Demystifying EULAs

End User License Agreements (EULAs) -- do you read them? You know you should but...

End User License Agreements (EULAs) -- do you read them?  You know you should but if you are like most people, you probably read the first paragraph or two, skim the rest, then your eyes glaze over and you click "I agree" to end the pain.  Indeed, its no small task to make sense of the Faster XP 11,000 word EULA dissected here by Paperghost of  Let's not forget the Claria 5,900 + word, 63 on-screen page license agreement described by Ben Edelman earlier this year.

Now there is help to analyze those complex, tedious, mystifying, verbose EULAs. Javacool Software has released EULAlyzer 1.0, a free tool which looks for "potentially interesting words and phrases" such as pop-up, unique identifiers, personally identifiable information.  EULAlyzer works in seconds and provides the user with needed details that could otherwise be overlooked.  (Javacool is also the author of SpywareBlaster and SpywareGuard, two great free apps to help prevent spyware infestation and homepage hijacking.)  A detailed review of EULAlyzer has been posted at Spyware Warrior by Corinne, a well known figure in anti-spyware forums.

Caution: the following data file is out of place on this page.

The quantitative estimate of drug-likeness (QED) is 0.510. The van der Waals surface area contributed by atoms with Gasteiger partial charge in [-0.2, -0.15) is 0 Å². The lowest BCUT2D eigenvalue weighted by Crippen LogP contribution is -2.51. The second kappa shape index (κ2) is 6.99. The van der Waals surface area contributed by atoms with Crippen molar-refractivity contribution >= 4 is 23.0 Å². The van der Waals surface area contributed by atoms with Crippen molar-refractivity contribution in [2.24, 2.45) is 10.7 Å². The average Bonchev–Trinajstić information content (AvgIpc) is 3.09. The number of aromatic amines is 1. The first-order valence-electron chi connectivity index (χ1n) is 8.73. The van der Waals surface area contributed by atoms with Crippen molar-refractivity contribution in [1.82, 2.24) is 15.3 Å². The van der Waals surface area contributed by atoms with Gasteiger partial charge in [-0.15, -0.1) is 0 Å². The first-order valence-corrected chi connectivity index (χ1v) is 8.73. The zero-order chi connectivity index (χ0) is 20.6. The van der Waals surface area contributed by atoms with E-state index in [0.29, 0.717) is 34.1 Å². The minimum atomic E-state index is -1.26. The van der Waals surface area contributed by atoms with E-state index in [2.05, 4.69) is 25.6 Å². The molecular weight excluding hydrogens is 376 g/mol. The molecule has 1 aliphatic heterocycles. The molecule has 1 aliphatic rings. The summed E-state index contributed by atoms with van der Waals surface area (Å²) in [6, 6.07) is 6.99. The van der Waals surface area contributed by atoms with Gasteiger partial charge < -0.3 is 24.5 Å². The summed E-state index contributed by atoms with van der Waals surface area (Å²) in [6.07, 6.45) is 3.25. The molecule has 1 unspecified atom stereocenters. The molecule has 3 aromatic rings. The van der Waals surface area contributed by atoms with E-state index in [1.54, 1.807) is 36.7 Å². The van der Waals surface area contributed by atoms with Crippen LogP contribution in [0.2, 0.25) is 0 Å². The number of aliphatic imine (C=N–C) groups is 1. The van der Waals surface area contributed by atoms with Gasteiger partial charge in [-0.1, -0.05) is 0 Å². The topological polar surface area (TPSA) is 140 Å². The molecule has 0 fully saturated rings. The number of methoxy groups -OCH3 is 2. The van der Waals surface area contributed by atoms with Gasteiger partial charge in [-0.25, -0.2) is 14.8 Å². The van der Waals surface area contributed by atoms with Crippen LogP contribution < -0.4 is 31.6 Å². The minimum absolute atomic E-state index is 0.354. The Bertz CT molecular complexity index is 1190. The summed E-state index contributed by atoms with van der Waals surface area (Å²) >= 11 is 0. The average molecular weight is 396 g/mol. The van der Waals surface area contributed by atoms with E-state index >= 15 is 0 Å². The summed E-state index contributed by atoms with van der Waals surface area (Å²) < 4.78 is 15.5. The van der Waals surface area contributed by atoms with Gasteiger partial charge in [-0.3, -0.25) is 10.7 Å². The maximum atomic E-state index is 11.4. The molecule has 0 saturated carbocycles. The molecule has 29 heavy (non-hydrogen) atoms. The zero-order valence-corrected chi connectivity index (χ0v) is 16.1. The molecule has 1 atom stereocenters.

A similar tool is on the horizon according to Wayne Porter of FaceTime.  In his ReveNews blog, Wayne mentions what he calls Project Truth Serum, a collaborative effort by Ben Edelman and FaceTime expected to debut in the near future.  Wayne posted a sample of the output from a 5,653 word EULA containing 145 sentences averaging 38.99 words per sentence at 

Why is understanding EULAs important?  If you knew the screensaver you were about to download was going to include software that would spawn pop-ups on your desktop every few minutes, track your online behavior, record sites you surf and send information, possibly even personally identifying information, back to its home server, you might think twice about installing it. Why are adware vendors not transparent in their license agreements?  Because they know that people would, indeed, hesitate and often refuse a "free" product that was going to slow their computer down and interfere with normal web browsing.